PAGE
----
July 10th 1981

posted in: Innocents Abroad | 1

Were fast asleep, but were in for a rude awakening when Danny came in at 5.30.  We quickly got dressed and climbed down to say hello.  Danny was, as expected, gay, but seemed amiable enough.  We went for coffee at a restaurant 2 or 3 shops away, and he told us he’d been educated in England, as he came from an Air Force family.  He’d been to Marlborough Grammar School (God knows how he’d got on there!)  Val and I went for a walk to a small park that Danny mentioned – we bought ourselves a map of SF on the way – a long overdue purchase, + immediately useful – we’d never have found the park without it.  The park was quite nice, but it smelt pretty bad, and there were dog turds everywhere.  It was only when we’d moved from the bank where we’d been lying that we discovered we’d been in the dog exercise area.  We started to read – I’d just bought John Fowles “Magus” + Val was reading “The Confidential Agent” by Greene.  At 11.30 or so, we picked ourselves up and went to collect our developed film.  Unfortunately, it was just as we suspected – the camera was buggered, and the film all but ruined.  We rushed back to the shop + picked up the camera, and took it downtown to a good camera shop, who in turn directed us to a small office, several blocks further on.  The guy there was helpful tho’, and not only did he fix our camera, he wouldn’t accept payment for it.  We caught the Bart to 16th, to go to the depot to collect our wages, and then took it again to Berkeley.  We spent a couple of hours looking at the university campus – really beautiful and superbly laid out, wandered down Telegraph Avenue, then ate, Val at a Chinese place, me at an American.  We wandered then out to College Ave, where the concert of Indian music was that we’d arranged to see with Bill and Meher, and then Val persuaded me to walk back for an ice cream.  We both had a big tub of coffee ice-cream, and I had a large coke.  It turned out to be not so much large as enormous, more than an English pint, I’d say.  Then we had to trot back quickly for the concert.  It was taking place in a modern Presbyterian church, very attractive tho’ too theatrical and not reverential enough for my taste.  The concert was very good indeed.  There were 3 instruments – a sitar, a tabla (2 drums) and another instrument I don’t know the name of – it was the least important.  The sitarist (a friend of Bill and Meher’s) was excellent, but it was the tabla player who excited me most – he had marvellous control, and excitement.  Val + I both thought (independently) that Pete would have enjoyed it.  We met Meher at half-time – she was helping to serve tea – and saw Bill at the end.  He had arrived very late, having had something to do with the kids.  I had enjoyed the concert very much, but found it difficult to keep my concentration.  Bill gave us a lift to Bart, which we caught back to SF, then walked back to shop, and bed.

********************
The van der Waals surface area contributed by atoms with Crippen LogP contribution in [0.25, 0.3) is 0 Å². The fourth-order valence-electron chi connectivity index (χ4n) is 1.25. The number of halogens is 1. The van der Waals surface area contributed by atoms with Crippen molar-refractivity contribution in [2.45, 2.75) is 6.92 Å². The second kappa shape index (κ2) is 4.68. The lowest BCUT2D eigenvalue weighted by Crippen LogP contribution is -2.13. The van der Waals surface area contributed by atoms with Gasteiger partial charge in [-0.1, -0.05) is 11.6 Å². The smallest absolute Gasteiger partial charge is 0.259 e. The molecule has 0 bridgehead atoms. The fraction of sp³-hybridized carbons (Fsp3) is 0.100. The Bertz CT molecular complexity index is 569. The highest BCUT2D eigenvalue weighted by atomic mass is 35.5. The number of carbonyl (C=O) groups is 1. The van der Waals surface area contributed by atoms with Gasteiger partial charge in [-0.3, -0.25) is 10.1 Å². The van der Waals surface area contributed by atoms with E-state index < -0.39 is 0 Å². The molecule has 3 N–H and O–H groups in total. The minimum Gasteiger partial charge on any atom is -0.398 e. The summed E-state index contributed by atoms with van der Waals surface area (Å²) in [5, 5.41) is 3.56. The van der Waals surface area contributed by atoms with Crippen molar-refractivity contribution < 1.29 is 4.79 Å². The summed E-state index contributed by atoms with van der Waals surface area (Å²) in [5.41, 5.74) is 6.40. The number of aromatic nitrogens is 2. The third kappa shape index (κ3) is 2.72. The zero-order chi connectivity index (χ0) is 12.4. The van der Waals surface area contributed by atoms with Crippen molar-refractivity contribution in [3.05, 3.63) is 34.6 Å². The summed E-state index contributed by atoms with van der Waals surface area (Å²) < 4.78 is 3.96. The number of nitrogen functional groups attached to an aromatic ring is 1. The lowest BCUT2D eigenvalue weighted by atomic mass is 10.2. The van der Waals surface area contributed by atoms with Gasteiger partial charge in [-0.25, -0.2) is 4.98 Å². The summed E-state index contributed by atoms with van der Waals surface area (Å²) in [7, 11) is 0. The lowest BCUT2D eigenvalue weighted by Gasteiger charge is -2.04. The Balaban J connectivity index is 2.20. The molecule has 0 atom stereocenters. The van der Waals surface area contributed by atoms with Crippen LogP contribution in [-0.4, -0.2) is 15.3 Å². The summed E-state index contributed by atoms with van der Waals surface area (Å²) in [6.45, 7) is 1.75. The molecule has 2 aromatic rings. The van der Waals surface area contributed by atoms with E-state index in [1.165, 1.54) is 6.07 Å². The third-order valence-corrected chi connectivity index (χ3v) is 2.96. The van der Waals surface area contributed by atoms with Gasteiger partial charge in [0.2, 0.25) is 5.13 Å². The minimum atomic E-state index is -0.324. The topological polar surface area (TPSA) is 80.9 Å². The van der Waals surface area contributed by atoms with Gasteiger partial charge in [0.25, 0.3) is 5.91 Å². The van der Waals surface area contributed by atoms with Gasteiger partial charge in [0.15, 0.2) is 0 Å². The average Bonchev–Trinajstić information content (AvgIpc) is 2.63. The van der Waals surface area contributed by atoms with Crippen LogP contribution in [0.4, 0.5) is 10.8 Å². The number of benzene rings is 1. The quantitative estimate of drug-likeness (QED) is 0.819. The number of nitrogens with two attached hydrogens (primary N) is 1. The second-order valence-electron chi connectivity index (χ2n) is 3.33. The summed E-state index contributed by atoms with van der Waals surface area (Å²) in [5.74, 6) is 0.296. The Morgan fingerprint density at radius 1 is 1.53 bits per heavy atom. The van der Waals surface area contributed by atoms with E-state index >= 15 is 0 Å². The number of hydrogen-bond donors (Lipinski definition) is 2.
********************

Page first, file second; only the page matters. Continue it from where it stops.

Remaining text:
Things were different then, so once again I beg forgiveness and plead naïve innocence at my expressed surprise that Danny should prove amiable despite being gay.  Other than that, a certain admiration for our younger selves, who seemed determined to fill every day.

Yet another reference to camera troubles, and the way in which they seemed to dominate our time.  But they, like the diary itself, were important to us, and it has been good to bring them back to life for this blog.

  1. Pamela J Blair

    I know the Presbyterian church where you saw the concert–I got my doctorate at that same church in 1988. Sorry, we don’t have anything as old as what you have in England. Especially on the West Coast. But, did you go to Grace Cathedral in SF? It’s a pretty good attempt at “old.” Glad you finally got a map!

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